British Airways could suffer a punishment of £183.39 million (€204.6 million) — 1.5% of British Airways’ earnings in 2017 — after a security violation of customer data.
The UK Information Commissioner’s Office (ICO) declared that it plans to fine the airline for violation of the General Data Protection Regulation (GDPR), an EU law executed in 2018 to guard user data.
The notice of intent to fine comes after an investigation into a 2018 incident that the UK’s independent information rights authority says compromised roughly 500,000 customers.
The customers were directed from the British Airways site to a fraudulent website where user data was harvested, according to the ICO. The independent authority said that payment, travel booking, name and address information were compromised in part because of poor security practices.
“People’s personal data is just that – personal. When an organisation fails to protect it from loss, damage or theft it is more than an inconvenience,” said Information Commissioner Elizabeth Denham in a statement.
British Airways has 28 days to provide representations to the ICO to appeal. The UK’s information commissioner will also consider views from EU data protection authorities.
The airline plans to make representations to the ICO and potentially appeal the decision of the ICO. They can appeal to the UK Information Rights Tribunal.
“We are surprised and disappointed in this initial finding from the ICO. British Airways responded quickly to a criminal act to steal customers’ data. We have found no evidence of fraud/fraudulent activity on accounts linked to the theft,” British Airways chairman Alex Cruz said.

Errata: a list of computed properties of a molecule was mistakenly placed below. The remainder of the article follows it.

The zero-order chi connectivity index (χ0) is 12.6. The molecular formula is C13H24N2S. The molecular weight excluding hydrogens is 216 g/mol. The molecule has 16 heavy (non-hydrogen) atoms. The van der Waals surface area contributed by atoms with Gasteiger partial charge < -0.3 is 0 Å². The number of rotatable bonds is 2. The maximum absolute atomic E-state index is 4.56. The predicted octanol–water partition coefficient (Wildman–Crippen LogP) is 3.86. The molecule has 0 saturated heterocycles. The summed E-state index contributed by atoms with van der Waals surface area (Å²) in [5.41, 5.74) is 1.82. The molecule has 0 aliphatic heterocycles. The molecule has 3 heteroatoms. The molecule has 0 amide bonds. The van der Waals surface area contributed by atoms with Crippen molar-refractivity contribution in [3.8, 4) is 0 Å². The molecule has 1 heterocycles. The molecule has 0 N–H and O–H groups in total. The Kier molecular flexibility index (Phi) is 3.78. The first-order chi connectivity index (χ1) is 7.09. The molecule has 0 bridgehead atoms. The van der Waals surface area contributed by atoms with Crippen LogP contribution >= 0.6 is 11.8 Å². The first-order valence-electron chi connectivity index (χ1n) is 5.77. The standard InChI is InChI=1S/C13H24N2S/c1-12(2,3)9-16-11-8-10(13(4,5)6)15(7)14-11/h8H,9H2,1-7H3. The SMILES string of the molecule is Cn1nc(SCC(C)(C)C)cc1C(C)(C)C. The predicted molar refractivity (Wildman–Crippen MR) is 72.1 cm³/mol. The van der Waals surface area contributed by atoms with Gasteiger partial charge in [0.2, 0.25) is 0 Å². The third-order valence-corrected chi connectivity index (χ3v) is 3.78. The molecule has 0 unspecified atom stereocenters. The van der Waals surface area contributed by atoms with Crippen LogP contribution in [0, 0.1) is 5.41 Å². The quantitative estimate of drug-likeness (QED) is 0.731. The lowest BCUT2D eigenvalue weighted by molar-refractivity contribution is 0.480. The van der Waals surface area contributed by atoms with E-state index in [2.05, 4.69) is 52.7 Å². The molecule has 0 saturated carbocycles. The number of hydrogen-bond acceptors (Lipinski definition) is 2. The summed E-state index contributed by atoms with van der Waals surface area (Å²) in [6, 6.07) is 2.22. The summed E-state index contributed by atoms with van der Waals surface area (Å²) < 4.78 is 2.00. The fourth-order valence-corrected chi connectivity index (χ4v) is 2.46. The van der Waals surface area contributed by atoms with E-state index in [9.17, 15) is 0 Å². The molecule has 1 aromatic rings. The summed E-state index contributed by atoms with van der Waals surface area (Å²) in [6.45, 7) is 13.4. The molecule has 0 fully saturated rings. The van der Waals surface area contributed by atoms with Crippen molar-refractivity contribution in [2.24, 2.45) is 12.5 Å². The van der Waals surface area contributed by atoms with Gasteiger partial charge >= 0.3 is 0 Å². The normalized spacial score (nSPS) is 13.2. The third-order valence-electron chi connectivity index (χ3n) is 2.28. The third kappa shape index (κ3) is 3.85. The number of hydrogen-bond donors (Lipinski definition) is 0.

“We apologise to our customers for any inconvenience this event caused,” he continued in a statement.
Which other organisations have been fined for a data breach?
The ICO previously fined Facebook £500,000 (€557,535) over the Cambridge Analytica scandal that affected as many as 87 million users worldwide. At the time, this was the maximum allowed penalty, which the commissioner did not consider sufficient.
Within the past three months, the ICO has fined a payment protection insurance company £120,000 (€133,843) for sending over 3 million spam texts and fined a pregnancy and parenting club £400,000 (€446,094) for sharing personal information of more than 14 million people.
The GDPR and new UK data protection act entered into effect in May 2018. The GDPR allows maximum fines of up to €20 million or 4% of global turnover.